In Special Needs News

The Supreme Court of Arkansas rules that a judge cannot refuse to establish a (d)(4)(A) trust because of public policy concerns if the petitioner otherwise meets the statutory requirements set out in state and federal law.  In The Matter of James S. Corn (Ark., No. CV 15-902, June 2, 2016).

James Corn’s partner passed away having created a third-party special needs trust to hold Mr. Corn’s inheritance.  Unfortunately, Mr. Corn’s was also named as the direct beneficiary of approximately $260,000 in life insurance benefits and transfer on death bank accounts that were never directed towards the special needs trust.  Because Mr. Corn received Supplemental Security Income (SSI) and Medicaid, he petitioned the court to establish a (d)(4)(A) trust to hold the benefits he was bound to receive.

At the hearing to establish the trust, the judge asked Mr. Corn to provide her with a list of the assets that were passing to the third-party trust, saying that “I’m starting to have a public policy issue with [special needs trusts] because people out here who are making $30,000 a year and paying taxes, their tax money is going to help provide these benefits . . . ”  When Mr. Corn did not provide the requested information at the hearing, despite having laid out in detail how he met the statutory requirements in order to qualify as a beneficiary of a (d)(4)(A) trust, the judge rejected his petition on public policy grounds and because he had not provided enough evidence that he was disabled.  Mr. Corn appealed.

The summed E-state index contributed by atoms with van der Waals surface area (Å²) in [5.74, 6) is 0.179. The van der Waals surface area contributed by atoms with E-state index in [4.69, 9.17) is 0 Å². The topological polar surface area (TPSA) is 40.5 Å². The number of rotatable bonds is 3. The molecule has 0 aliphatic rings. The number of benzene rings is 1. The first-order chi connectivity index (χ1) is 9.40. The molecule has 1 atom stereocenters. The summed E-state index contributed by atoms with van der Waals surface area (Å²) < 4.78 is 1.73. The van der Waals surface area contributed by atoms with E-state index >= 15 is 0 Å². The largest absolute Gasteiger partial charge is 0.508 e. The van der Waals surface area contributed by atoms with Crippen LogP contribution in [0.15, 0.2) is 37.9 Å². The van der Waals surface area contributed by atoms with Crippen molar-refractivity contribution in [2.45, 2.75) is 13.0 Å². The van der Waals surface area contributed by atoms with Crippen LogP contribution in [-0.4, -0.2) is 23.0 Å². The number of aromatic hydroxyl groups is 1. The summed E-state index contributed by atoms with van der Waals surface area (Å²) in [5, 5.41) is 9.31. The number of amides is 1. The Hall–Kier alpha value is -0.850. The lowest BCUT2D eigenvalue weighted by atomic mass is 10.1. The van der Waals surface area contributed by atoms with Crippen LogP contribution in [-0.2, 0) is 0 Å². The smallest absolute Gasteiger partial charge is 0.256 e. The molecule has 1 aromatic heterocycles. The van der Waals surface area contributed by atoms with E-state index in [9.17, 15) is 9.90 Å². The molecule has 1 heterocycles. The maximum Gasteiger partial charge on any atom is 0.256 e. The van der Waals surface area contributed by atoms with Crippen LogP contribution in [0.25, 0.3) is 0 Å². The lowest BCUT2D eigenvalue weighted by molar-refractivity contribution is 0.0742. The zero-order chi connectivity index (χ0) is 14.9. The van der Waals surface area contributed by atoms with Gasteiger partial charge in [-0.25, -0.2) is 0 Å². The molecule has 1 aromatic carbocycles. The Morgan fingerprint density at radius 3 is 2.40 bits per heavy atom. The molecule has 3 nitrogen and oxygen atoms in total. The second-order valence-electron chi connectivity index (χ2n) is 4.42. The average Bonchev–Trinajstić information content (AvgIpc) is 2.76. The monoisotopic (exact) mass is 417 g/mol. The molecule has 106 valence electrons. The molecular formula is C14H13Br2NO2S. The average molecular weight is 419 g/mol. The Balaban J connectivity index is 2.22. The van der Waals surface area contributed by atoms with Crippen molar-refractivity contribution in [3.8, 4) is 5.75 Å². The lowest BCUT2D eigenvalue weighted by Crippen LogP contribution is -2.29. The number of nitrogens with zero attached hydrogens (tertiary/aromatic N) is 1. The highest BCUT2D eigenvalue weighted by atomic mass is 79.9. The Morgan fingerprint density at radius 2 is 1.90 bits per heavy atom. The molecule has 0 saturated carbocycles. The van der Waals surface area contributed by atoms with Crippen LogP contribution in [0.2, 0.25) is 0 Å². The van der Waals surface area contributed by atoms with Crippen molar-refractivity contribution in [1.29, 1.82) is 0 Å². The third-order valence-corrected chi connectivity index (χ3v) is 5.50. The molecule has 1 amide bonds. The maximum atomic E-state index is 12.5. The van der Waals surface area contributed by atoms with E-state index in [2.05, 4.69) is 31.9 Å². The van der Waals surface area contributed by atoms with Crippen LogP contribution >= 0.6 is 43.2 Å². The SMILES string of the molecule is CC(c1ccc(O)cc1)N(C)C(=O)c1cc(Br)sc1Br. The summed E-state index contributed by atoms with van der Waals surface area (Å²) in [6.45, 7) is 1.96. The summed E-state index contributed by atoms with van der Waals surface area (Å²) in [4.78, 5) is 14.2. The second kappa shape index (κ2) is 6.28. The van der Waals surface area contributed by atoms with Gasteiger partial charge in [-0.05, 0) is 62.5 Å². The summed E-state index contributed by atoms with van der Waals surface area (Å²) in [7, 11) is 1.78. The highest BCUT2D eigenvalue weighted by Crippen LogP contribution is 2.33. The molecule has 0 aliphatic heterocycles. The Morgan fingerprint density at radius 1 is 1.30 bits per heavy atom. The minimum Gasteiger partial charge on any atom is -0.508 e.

The Supreme Court of Arkansas reverses the trial court and remands the case for further action.  The court finds that “D4A trusts are clearly provided for by 42 U.S.C. § 1396p(d)(4)(A), and although a state’s participation in the federal Medicaid program is voluntary, states that choose to participate must comply with the requirements of the federal Medicaid statute. . . Furthermore, we see no logical reason why a disabled person cannot be the grantor and petition the court to establish the trust so long as the requirements of 42 U.S.C. § 1396p(d)(4)(A) have been met.”

To read the court’s full opinion, go to:

Leave a Comment

Start typing and press Enter to search